Regarding the scheduled life, there are two personality types—structured or non-structured. I am the non-structured type who goes with the flow, unlike my husband, Alan, who prefers planning and detail. I think our opposite circadian rhythms contribute to the success of our marriage.
Some nights, I can’t get to sleep at all without Benadryl and/or Ibuprofen. Lately, I’ve been tossing and turning until around 4 and 5 am, despite listening to Beethoven and infusing the room with eucalyptus oil. My sister, Anita, tells me she doesn’t know a woman over 60 who doesn’t have insomnia. I told her Alan has it too. He says he gets up every morning at 3 am and has a hard time getting back to sleep. It’s true. I can hear him foraging in the kitchen while I’m watching T.V.
Because of our erratic schedules, there is no telling who’s up or down in our house at any time of day or night. There may be a body napping on the couch or guest room bed during the day or someone wandering in search of Tums at night in the kitchen. Alan is an extremely light sleeper. Since our kitchen is adjacent to the master bedroom, I dare not do dishes or noisily close the microwave door while popping corn in the middle of the night because he’s a bear when a person disturbs his sleep. The courtesy of not disturbing Alan’s sleep has become a good excuse for not working around the house.
The medical experts don’t seem to know why we can’t sleep very well as we age. It probably has to do with changes in the brain, but I like to think I’m returning more to my natural, biological self—eating when hungry and sleeping when tired, which is as it should be. I’ve been one of those who needs lots of sleep all my life and have loved every minute of it. Now that I don’t engage in the drudgery of work, I have no problem with staying up late, rising late, eating at odd hours and napping. In fact, napping is a laid off luxury.
I took two Benadryls and two Ibuprofens last night. That’s 50 mg and 400 mg respectively. They worked well with the 3 beers I had had earlier in the evening. I barely got through one episode of Monroe before I dozed off. It was a night of light comedy and deep sleep. There’s no telling what tonight might bring, though. The second series of Goliath airs today on Amazon and I’ll definitely be watching it. Sweet dreams everyone!
It’s been a year since the Beatles channel started on Sirius XM Radio and six months since my surprise layoff from the drudgery of the day job. It’s getting better all the time.
The Beatles radio channel is my constant companion in the car and on my Amazon Music playlist. Beatles songs are sacred to me. They evoke feelings of youthfulness and of hope. Even though I’m now 64, getting older and literally losing my hair, I still love them and their incredible music every bit as much as I did when I was a kid.
But, I’m not the only one. There’s a lot of gray-haired Beatles groupies out there. At the Publix check-out last month, the cashier commented on my John Lennon t-shirt. (It’s the only printed t-shirt I own). It’s the iconic one pictured above with the black and white photo of John with folded arms, wearing the “New York City” sleeveless shirt and dark, round shades. The Publix man said he had a shirt like it, but that his had the “Imagine” lyrics on it. He told me he recently wore the shirt to a “March for Our Lives” demonstration. I turned around to show him the same lyrics printed in red on the back of my top. When I faced him again, I saw his eyes filling up. He said something about how they were the best of times. I agreed. I ended our brief conversation by saying maybe “these kids” will turn things around like we did and he nodded.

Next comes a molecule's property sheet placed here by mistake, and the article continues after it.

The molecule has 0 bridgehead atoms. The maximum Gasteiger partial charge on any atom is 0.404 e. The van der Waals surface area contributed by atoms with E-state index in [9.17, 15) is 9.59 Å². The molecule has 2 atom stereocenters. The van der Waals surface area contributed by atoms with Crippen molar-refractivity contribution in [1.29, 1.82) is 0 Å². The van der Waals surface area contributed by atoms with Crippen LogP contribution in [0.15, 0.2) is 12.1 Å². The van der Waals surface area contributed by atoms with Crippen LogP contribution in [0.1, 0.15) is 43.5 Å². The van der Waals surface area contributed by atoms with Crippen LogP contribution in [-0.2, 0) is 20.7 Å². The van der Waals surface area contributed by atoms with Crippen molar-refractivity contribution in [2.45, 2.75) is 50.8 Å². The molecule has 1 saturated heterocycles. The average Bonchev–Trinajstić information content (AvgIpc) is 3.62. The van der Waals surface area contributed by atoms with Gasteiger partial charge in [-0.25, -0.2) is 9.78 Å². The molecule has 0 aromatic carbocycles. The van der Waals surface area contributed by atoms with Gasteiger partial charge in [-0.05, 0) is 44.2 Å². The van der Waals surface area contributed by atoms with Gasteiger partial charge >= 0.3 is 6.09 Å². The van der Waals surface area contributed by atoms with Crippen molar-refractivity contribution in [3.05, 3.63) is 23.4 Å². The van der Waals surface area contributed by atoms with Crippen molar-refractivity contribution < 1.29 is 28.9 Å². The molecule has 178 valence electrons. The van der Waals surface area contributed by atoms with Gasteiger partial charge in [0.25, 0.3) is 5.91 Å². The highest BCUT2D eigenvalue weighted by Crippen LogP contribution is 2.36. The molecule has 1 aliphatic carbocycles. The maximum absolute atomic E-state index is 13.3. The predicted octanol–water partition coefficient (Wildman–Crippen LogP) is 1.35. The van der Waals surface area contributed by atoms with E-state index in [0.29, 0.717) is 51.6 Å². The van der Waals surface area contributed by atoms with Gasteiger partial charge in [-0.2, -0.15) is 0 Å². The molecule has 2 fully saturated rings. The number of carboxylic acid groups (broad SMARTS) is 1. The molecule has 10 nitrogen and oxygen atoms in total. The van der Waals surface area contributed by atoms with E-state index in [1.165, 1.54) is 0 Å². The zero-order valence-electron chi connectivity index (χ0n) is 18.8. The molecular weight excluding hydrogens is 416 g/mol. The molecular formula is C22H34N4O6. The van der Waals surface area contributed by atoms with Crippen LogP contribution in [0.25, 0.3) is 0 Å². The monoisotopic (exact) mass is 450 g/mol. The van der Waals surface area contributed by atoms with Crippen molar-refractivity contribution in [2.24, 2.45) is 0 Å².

My encounter with a fellow hippie may seem trite to some, but the fact that we shared a nostalgic sense of hope for future generations was important for me. I believe the millennials are trying to get us back to where we once belonged, just like my generation did. Although they have better technology and superior weed, there is ample evidence of the same free spirit, social engagement, and intolerance for conformity. They want the personal freedom we craved, a healthier planet, and a better world.
People my age who complain about the lax work ethic of kids in their twenties, could just admit that the millennial message is like that of our generation. However, we ended up working way too hard and often reluctantly. Many of us, like me, with “jobs” had to bow to the very establishments we protested against in the 60’s.
In the seventies, that establishment strengthened. Noam Chompsky, the greatest intellectual of our time, calls it the age of neoliberalism and it is a powerful force of control in our world. It assures that we remain in our social place. It was what weakened our sense of solidarity and our power.
I never liked a single job I had for four decades and I don’t want that scenario for my grandchildren. I hope that millennial self-respecting intolerance for corporate control helps turn it around and that they do build a better world. It’s their turn and I stand with them.
Power to the People!
I was laid off after 25 years of employment in November, 2017 and became officially redundant. Yippee! The Law of Attraction is working. I was a little shaken at first, but this push is just what I needed. What writer at 64 would say anything different? Yes, I wasn’t ready to retire and yes, I may have to struggle financially for a while, but this was the best thing that could have happened to me.
I have young friends who were laid off and forced to change careers, locations, and life plans. Many were devastated. Not me. I’m old. I paid my dues as a wage slave. I’m done! I had only one and a half years to go before retirement. I even had a countdown app on my phone. But wishing your life away, as my husband, Alan, said, is no way to go through life. He was so right.
I’m working part time to help make ends meet, but the good thing is that my stress level and blood pressure are both normal. I get to nap whenever I want to. I’m a teaching assistant at a local school, part time, so I get colds more often, but that’s when I get to stay home and write, two of my favorite things. I make my own bread and have a constant supply of home-made muffins in the fridge. My garden is looking better and I’m losing weight. Last week, I took my grandson to the beach and actually had some fun!
And, to top things off, we had a flood in our house! This little nudge from the universe has resulted in a new set of kitchen cabinets, a new floor in the bedroom, and, this summer, almost the entire house will be painted. It doesn’t get any better than this.